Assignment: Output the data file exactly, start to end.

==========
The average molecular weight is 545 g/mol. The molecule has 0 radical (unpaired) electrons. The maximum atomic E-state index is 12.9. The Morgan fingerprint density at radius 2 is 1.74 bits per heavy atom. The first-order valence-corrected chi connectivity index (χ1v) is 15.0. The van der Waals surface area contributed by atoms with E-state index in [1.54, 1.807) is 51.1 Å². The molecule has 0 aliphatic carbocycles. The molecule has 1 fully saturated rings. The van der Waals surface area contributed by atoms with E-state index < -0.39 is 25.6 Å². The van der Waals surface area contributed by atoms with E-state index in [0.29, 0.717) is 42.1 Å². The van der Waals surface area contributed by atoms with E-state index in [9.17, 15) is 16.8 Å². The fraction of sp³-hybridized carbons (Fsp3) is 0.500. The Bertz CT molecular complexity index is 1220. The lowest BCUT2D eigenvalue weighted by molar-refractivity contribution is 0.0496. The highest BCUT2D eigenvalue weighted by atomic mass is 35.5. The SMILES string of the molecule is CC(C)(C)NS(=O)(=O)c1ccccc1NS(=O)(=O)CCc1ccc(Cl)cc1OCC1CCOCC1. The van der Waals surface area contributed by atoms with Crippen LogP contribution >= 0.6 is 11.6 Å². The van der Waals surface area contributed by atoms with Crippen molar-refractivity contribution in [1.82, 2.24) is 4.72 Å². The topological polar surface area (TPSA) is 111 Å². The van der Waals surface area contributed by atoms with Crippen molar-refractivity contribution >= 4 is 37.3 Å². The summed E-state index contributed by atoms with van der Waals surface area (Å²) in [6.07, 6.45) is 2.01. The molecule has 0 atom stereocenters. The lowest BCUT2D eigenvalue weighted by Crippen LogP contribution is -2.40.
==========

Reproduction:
The average molecular weight is 545 g/mol. The molecule has 0 radical (unpaired) electrons. The maximum atomic E-state index is 12.9. The Morgan fingerprint density at radius 2 is 1.74 bits per heavy atom. The first-order valence-corrected chi connectivity index (χ1v) is 15.0. The van der Waals surface area contributed by atoms with E-state index in [1.54, 1.807) is 51.1 Å². The molecule has 0 aliphatic carbocycles. The molecule has 1 fully saturated rings. The van der Waals surface area contributed by atoms with E-state index < -0.39 is 25.6 Å². The van der Waals surface area contributed by atoms with E-state index in [0.29, 0.717) is 42.1 Å². The van der Waals surface area contributed by atoms with E-state index in [9.17, 15) is 16.8 Å². The fraction of sp³-hybridized carbons (Fsp3) is 0.500. The Bertz CT molecular complexity index is 1220. The lowest BCUT2D eigenvalue weighted by molar-refractivity contribution is 0.0496. The highest BCUT2D eigenvalue weighted by atomic mass is 35.5. The SMILES string of the molecule is CC(C)(C)NS(=O)(=O)c1ccccc1NS(=O)(=O)CCc1ccc(Cl)cc1OCC1CCOCC1. The van der Waals surface area contributed by atoms with Crippen LogP contribution >= 0.6 is 11.6 Å². The van der Waals surface area contributed by atoms with Crippen molar-refractivity contribution in [1.82, 2.24) is 4.72 Å². The topological polar surface area (TPSA) is 111 Å². The van der Waals surface area contributed by atoms with Crippen molar-refractivity contribution >= 4 is 37.3 Å². The summed E-state index contributed by atoms with van der Waals surface area (Å²) in [6.07, 6.45) is 2.01. The molecule has 0 atom stereocenters. The lowest BCUT2D eigenvalue weighted by Crippen LogP contribution is -2.40.